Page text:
North Dakota Senate Kills Bill to Raise the Motor Fuel Tax

Senator Jordan Kannianen (R - District 4) speaks on SB 2288, which proposed to raise the Motor Fuel Tax. The bill failed by a vote of 18-26. (Photo via screenshot.)

The North Dakota Senate has a reputation. And in limited government circles, it’s not a very good one. But yesterday they did something that surprised some folks— they killed a proposal to raise the state’s Motor Fuel Tax. The defeat came after the Finance and Taxation Committee gave it a 5-1 Do Not Pass recommendation.

It had long been speculated that this proposal would hit the floor of the 2019 North Dakota Legislature. We first published an article about it way back in October of 2017. You can see everything we’ve written on it here. As originally drafted, the bill proposed raising the tax from $0.23/gallon to $0.30. But it was amended in committee to $0.27 instead.

Two interesting facts worth noting were made by one of the Senate’s best, Jordan Kannianen (R – District 4) as he acted as bill carrier. Kannianen is not only Vice Chairman of the committee that heard the bill, but he was on the interim committee that studied the issue as well. He pointed out that in the end not even the Department of Transportation commented on the bill. And furthermore, over the course of the last 10 years, North Dakota’s roads have gone from 22% being rated poor or very poor to just 10% being rated as such.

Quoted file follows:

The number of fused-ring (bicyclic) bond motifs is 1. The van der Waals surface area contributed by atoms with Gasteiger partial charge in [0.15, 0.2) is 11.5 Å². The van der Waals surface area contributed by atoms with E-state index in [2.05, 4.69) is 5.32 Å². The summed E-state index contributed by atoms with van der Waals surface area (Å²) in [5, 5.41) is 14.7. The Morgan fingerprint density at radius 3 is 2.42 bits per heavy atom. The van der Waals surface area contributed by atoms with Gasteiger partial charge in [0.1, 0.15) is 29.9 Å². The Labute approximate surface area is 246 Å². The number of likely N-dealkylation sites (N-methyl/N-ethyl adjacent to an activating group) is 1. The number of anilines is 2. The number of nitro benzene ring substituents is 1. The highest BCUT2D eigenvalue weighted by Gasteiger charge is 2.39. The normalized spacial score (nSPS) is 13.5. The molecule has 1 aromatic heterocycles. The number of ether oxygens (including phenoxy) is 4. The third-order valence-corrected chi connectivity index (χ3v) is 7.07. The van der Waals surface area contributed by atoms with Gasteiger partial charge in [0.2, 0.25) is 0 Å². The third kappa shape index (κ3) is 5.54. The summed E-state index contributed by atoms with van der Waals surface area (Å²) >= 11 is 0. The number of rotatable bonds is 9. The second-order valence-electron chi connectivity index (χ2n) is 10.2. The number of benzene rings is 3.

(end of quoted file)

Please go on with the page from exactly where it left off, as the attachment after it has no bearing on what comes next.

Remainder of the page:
As you can see here in the floor debate, efforts were made in advocating for passage of the increase. But in the end, it was all for naught. By a vote of 18 to 26, the Senate put a kibosh to Senate Bill 2288.




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About T. Arthur Mason 883 Articles
T. Arthur Mason is a native North Dakotan who has spent nearly all of his life in the Peace Garden State. As the third of four children in Western North Dakota, Mason grew to appreciate family and the outdoors. Some of his fondest memories are annual deer hunts with family and friends. In his early teenage years, faith became a central part of T. Arthur Mason's life. He and the majority of his family attend church together on a weekly basis and find this a fulfilling aspect of their lives. Through the influence of his father, T. Arthur Mason became intrigued with politics. As a boy, he attended political events with his father and enjoyed the friendships that resulted as a byproduct of those political associations. As Mason grew older, he became convinced that the quote often attributed to Thomas Jefferson was true, "That government is best which governs least." Today, T. Arthur Mason enjoys time with his wife and children, an occasional hunt, and an increasingly active life on the political scene. This blog is the fulfillment of a dream to design a web site in the realm of politics and to advocate for the principles of Liberty and constitutionally limited government. On behalf of all those that contribute to The Minuteman, we hope you enjoy your time on the site and will share the message with others.